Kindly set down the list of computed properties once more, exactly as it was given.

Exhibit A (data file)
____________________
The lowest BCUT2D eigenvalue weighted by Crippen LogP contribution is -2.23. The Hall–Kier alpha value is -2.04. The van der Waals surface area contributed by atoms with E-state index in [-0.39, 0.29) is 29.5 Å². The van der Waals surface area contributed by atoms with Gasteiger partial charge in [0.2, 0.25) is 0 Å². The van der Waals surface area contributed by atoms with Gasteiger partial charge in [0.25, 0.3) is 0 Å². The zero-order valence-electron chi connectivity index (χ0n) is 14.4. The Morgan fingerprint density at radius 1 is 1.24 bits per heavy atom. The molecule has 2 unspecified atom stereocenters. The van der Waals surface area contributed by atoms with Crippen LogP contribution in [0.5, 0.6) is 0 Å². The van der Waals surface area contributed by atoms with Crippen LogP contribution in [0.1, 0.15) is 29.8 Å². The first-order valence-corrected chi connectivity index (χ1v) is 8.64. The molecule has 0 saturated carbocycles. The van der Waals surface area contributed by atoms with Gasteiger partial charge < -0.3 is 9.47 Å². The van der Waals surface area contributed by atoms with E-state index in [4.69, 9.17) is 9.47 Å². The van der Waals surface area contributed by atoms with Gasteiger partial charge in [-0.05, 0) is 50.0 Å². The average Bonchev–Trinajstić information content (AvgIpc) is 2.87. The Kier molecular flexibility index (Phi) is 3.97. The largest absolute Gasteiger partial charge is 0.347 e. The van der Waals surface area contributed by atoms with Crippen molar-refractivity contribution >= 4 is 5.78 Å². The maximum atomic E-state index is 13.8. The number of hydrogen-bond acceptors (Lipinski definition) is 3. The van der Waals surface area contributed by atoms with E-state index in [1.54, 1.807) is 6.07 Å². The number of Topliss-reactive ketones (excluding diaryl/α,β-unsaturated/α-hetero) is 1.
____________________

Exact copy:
The lowest BCUT2D eigenvalue weighted by Crippen LogP contribution is -2.23. The Hall–Kier alpha value is -2.04. The van der Waals surface area contributed by atoms with E-state index in [-0.39, 0.29) is 29.5 Å². The van der Waals surface area contributed by atoms with Gasteiger partial charge in [0.2, 0.25) is 0 Å². The van der Waals surface area contributed by atoms with Gasteiger partial charge in [0.25, 0.3) is 0 Å². The zero-order valence-electron chi connectivity index (χ0n) is 14.4. The Morgan fingerprint density at radius 1 is 1.24 bits per heavy atom. The molecule has 2 unspecified atom stereocenters. The van der Waals surface area contributed by atoms with Crippen LogP contribution in [0.5, 0.6) is 0 Å². The van der Waals surface area contributed by atoms with Crippen LogP contribution in [0.1, 0.15) is 29.8 Å². The first-order valence-corrected chi connectivity index (χ1v) is 8.64. The molecule has 0 saturated carbocycles. The van der Waals surface area contributed by atoms with Gasteiger partial charge < -0.3 is 9.47 Å². The van der Waals surface area contributed by atoms with E-state index in [4.69, 9.17) is 9.47 Å². The van der Waals surface area contributed by atoms with Gasteiger partial charge in [-0.05, 0) is 50.0 Å². The average Bonchev–Trinajstić information content (AvgIpc) is 2.87. The Kier molecular flexibility index (Phi) is 3.97. The largest absolute Gasteiger partial charge is 0.347 e. The van der Waals surface area contributed by atoms with Crippen molar-refractivity contribution >= 4 is 5.78 Å². The maximum atomic E-state index is 13.8. The number of hydrogen-bond acceptors (Lipinski definition) is 3. The van der Waals surface area contributed by atoms with E-state index in [1.54, 1.807) is 6.07 Å². The number of Topliss-reactive ketones (excluding diaryl/α,β-unsaturated/α-hetero) is 1.